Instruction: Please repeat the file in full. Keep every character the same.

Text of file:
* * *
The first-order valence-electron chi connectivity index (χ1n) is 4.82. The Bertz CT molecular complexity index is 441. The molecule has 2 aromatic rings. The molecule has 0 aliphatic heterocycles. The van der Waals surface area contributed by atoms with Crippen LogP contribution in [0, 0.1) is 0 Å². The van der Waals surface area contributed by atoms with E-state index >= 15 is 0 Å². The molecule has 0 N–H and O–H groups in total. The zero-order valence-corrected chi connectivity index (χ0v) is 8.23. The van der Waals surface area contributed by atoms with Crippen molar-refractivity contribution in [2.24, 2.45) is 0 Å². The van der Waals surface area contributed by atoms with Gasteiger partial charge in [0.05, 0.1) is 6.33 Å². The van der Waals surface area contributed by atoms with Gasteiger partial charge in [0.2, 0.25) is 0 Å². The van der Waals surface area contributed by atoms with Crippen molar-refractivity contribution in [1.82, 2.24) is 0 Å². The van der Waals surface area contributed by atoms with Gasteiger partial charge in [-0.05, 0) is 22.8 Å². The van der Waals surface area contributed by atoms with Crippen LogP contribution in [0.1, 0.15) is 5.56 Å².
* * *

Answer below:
The first-order valence-electron chi connectivity index (χ1n) is 4.82. The Bertz CT molecular complexity index is 441. The molecule has 2 aromatic rings. The molecule has 0 aliphatic heterocycles. The van der Waals surface area contributed by atoms with Crippen LogP contribution in [0, 0.1) is 0 Å². The van der Waals surface area contributed by atoms with E-state index >= 15 is 0 Å². The molecule has 0 N–H and O–H groups in total. The zero-order valence-corrected chi connectivity index (χ0v) is 8.23. The van der Waals surface area contributed by atoms with Crippen molar-refractivity contribution in [2.24, 2.45) is 0 Å². The van der Waals surface area contributed by atoms with Gasteiger partial charge in [0.05, 0.1) is 6.33 Å². The van der Waals surface area contributed by atoms with Gasteiger partial charge in [0.2, 0.25) is 0 Å². The van der Waals surface area contributed by atoms with Crippen molar-refractivity contribution in [1.82, 2.24) is 0 Å². The van der Waals surface area contributed by atoms with Gasteiger partial charge in [-0.05, 0) is 22.8 Å². The van der Waals surface area contributed by atoms with Crippen LogP contribution in [0.1, 0.15) is 5.56 Å².